Eventually, Mucha moved back to what was then Czechoslovakia, to Prague in fact, to work on his historical paintings he so prized.
The first time Weiss saw Mucha’s work, though, was when he arrived in North Carolina in the late 1990s, and then-N.C. Museum of Art director Larry Wheeler had organized an exhibit of Mucha’s works.
“It was a painter I didn’t know, and I was fascinated,” Weiss said. “It was one of the things that got me acclimated to living in North Carolina.”
Having come from New York City, Weiss said, he then realized the state did, indeed, have culture.
In Prague, though, he was attracted to how Mucha had depicted women posing at various times of the day: dawn, midday, twilight and night. Although many composers have done pieces based on the four seasons, Weiss said, from what he and Scearce knew, no one had set one to the times of the day in music — or dance. So, a plan was hatched.
Weiss said he didn’t have enough money for a ballet with a symphony, so he decided on music for piano. Concert pianist William Wolfram, the father of Lauren Wolfram, a company ballerina, will perform the piece at the upcoming ballet.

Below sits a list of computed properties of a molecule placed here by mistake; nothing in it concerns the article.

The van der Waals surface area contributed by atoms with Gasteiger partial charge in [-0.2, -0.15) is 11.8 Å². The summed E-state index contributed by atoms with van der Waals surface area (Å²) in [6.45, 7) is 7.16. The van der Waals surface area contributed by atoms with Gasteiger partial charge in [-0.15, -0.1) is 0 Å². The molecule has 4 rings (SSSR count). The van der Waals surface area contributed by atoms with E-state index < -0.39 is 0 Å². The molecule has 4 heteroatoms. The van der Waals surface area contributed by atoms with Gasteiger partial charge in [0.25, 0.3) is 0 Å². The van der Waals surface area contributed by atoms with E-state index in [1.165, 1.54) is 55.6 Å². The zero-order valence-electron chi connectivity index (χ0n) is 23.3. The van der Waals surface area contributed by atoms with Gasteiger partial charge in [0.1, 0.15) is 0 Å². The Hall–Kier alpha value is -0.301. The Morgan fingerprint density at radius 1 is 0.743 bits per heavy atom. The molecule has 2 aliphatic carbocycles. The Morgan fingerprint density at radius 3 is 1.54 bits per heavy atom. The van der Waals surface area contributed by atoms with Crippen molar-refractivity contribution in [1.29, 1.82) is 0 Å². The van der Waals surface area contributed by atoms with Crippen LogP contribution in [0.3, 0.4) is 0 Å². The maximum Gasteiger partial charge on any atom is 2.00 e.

Within a month, Scearce, who had worked before with Weiss, had written the score, and he and Weiss began to collaborate on the new ballet, renamed “Love in the Times of the Day,” for Valentine’s Day. Scearce, in a phone interview, described the music he composed.
“More than anything, I think, it’s Paris of the time. It’s La Belle Époque, the ‘beautiful era,’” he said.
Scearce said Weiss provides him with the timing, the piece’s emotional character and number of dancers.
Weiss said he finished the 54-minute dance just this month.
“I’m really excited how it turned out,” he said.
The music, Scearce added, encompasses asymmetry, syncopation (or off-the-beat or “ragged” rhythm) and a sense of a curved line.
“The foundations of jazz happened during Art Nouveau,” Scearce said, “so jazz also has to be a part of this.”
The last dance in the twilight section, he said, has everyone drinking and dancing merrily with the band cutting loose.
“That was a challenge,” Scearce acknowledged. “I felt ragtime could have been danced at the Moulin Rouge. … So, I wrote the craziest ragtime you could imagine.”
As for seeing his music embodied in dancers’ movements, Scearce said, “That is why I come back to dance over and over and over again.”